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HPV Vaccine May Stem Incidence of Throat Cancer


HOUSTON -- Human papillomavirus (HPV) infections are likely buoying up oropharyngeal cancer rates while other head and neck cancers decline, researchers said.

HOUSTON, Aug. 23 -- Human papillomavirus (HPV) infections are likely buoying up oropharyngeal cancer rates while other head and neck cancers decline, researchers said.

Cancer-causing HPV strains have been implicated in half of oropharyngeal cancers, and 90% of HPV-related cases have been pinpointed to HPV-16 in studies, said Erich M. Sturgis, M.D., M.P.H., and Paul M. Cinciripini, M.D., both of the M. D. Anderson Cancer Center here, in a review published online in the journal Cancer.

One of the reasons, the researchers suggested is the "changing sexual practices, such as more frequent oral sex in adolescents and young adults."

To hasten throat cancer's decline, vaccination of boys and and men against oncogenic strains HPV-16 and HPV-18 should be considered, they suggested.

"The current vaccination strategy [suggested for girls and young women ages nine to 26] will only benefit men secondarily as the cohort of vaccinated women age and the incidence of chronic oncogenic HPV infection in the sexually active female population declines," the investigators wrote.

This effect may take a generation to achieve, they said.

To speed up the potential benefit in the prevention of HPV-related oropharyngeal cancers, Drs. Sturgis and Cinciripini recommended "the rapid study of the efficacy and safety of these vaccines in males and, if successful, the recommendation of vaccination in young adult and adolescent males."

Tobacco smoking has been the major cause of head and neck cancers overall. But when smoking prevalence started to slide in the 1970s, the incidence of head and neck cancers took a down turn as well--albeit with a 10 to 15 year delay.

Population age-adjusted incidence of head and neck cancers has been in decline since the mid-1980s while the absolute incidence stopped climbing in 1998 and started up again only in 2006, the researchers said.

HPV type 16 may be responsible for many of the inconsistencies in trends in incidence across age groups and sites within the head and neck region, they noted.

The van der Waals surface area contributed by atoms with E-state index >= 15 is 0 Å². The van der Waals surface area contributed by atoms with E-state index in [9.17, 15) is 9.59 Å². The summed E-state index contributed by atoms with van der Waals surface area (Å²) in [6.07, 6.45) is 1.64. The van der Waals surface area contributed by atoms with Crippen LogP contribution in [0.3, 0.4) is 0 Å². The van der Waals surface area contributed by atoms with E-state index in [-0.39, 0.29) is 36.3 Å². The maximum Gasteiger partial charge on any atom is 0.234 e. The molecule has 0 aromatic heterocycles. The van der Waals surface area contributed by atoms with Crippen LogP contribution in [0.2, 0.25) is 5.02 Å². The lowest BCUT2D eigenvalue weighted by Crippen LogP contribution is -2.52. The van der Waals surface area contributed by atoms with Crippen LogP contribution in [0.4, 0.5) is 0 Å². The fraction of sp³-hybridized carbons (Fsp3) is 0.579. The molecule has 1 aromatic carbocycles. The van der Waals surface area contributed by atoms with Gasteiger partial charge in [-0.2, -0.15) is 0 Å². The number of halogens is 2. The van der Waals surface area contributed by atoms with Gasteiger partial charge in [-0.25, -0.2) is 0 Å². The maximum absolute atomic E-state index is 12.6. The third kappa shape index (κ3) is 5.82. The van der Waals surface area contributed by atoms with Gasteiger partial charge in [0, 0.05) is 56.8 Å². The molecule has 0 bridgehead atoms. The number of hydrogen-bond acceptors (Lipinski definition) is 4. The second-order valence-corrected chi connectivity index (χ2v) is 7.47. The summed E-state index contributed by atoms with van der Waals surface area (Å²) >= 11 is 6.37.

Age-adjusted incidence rates of larynx, oral cavity, and hypopharynx cancer have significantly declined over the last 30 years.

However, oropharyngeal cancer rates have not. This cancer accounts for an increasing percentage of head and neck cancers, now almost as many as occur in the oral cavity and the larynx, Drs. Sturgis and Cinciripini noted.

In one study of oropharyngeal cancer specimens from the Swedish Cancer Registry, HPV-16 prevalence in the cancers increased from 23% in the

1970s to 57% in the 1990s and 68% in this decade, whereas the national smoking prevalence dropped dramatically over the same period.

A case-control study reported in the May 10 New England Journal of Medicine also linked HPV-16 to a 15-fold increase in oropharyngeal cancer risk.

(See: Human Papilloma Virus Linked to Throat Cancer)

"The link between oncogenic HPV and oropharyngeal cancer is quite strong and the majority of the classic criteria of disease causality have been documented by numerous independent investigators," they wrote.

As would be expected for HPV-associated cancer, oropharyngeal cancer sites and younger adults with less tobacco exposure than traditionally seen have been the subgroups with increasing incidence within squamous cell head and neck cancers overall.

The reasons may be limited screening and treatment for precancerous oropharyngeal lesions and an increase in oral sex in adolescents and young adults, the researchers said.

A potential solution is the FDA-approved quadrivalent HPV vaccine Gardasil, which protects against HPV types 6, 11, 16 and 18.

The vaccine was designed primarily to prevent cervical cancer, but it has already proven effective against other cancers related to HPV, including vulval and vaginal cancers.

(See: HPV Vaccine Also Guards Against Vulval and Vaginal Cancer)

Currently, Gardasil is approved only for girls and young women ages nine to 26, and the carryover effect for males is unclear.

"Although we might assume that the current vaccination strategy could prevent HPV-16/18-associated oropharyngeal cancers in women, some data suggest that the overwhelming majority of oropharyngeal cancers in nonsmokers (which are overwhelmingly associated with oncogenic HPV) occur in men," the researchers wrote.

"To hasten the reduction of HPV-16 prevalence in the population, widespread vaccination of adolescent and young adult males should also be considered," they concluded.

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